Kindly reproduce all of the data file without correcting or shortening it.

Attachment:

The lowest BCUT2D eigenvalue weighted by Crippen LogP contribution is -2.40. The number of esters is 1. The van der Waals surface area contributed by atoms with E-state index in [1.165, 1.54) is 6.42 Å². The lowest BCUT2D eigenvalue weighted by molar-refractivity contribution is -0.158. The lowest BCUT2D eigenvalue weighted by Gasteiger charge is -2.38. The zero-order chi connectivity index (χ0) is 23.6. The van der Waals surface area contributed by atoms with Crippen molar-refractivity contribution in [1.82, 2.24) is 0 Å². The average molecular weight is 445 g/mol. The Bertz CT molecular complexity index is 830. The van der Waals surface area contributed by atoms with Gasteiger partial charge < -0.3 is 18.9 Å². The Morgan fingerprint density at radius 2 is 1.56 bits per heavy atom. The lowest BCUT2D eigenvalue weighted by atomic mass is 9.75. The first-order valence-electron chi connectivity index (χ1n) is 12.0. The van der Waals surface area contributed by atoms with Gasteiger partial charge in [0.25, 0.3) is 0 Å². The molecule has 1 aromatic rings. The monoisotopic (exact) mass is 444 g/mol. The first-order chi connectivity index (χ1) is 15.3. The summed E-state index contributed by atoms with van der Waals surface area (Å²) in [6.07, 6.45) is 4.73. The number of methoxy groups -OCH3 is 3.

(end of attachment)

The lowest BCUT2D eigenvalue weighted by Crippen LogP contribution is -2.40. The number of esters is 1. The van der Waals surface area contributed by atoms with E-state index in [1.165, 1.54) is 6.42 Å². The lowest BCUT2D eigenvalue weighted by molar-refractivity contribution is -0.158. The lowest BCUT2D eigenvalue weighted by Gasteiger charge is -2.38. The zero-order chi connectivity index (χ0) is 23.6. The van der Waals surface area contributed by atoms with Crippen molar-refractivity contribution in [1.82, 2.24) is 0 Å². The average molecular weight is 445 g/mol. The Bertz CT molecular complexity index is 830. The van der Waals surface area contributed by atoms with Gasteiger partial charge < -0.3 is 18.9 Å². The Morgan fingerprint density at radius 2 is 1.56 bits per heavy atom. The lowest BCUT2D eigenvalue weighted by atomic mass is 9.75. The first-order valence-electron chi connectivity index (χ1n) is 12.0. The van der Waals surface area contributed by atoms with Gasteiger partial charge in [0.25, 0.3) is 0 Å². The molecule has 1 aromatic rings. The monoisotopic (exact) mass is 444 g/mol. The first-order chi connectivity index (χ1) is 15.3. The summed E-state index contributed by atoms with van der Waals surface area (Å²) in [6.07, 6.45) is 4.73. The number of methoxy groups -OCH3 is 3.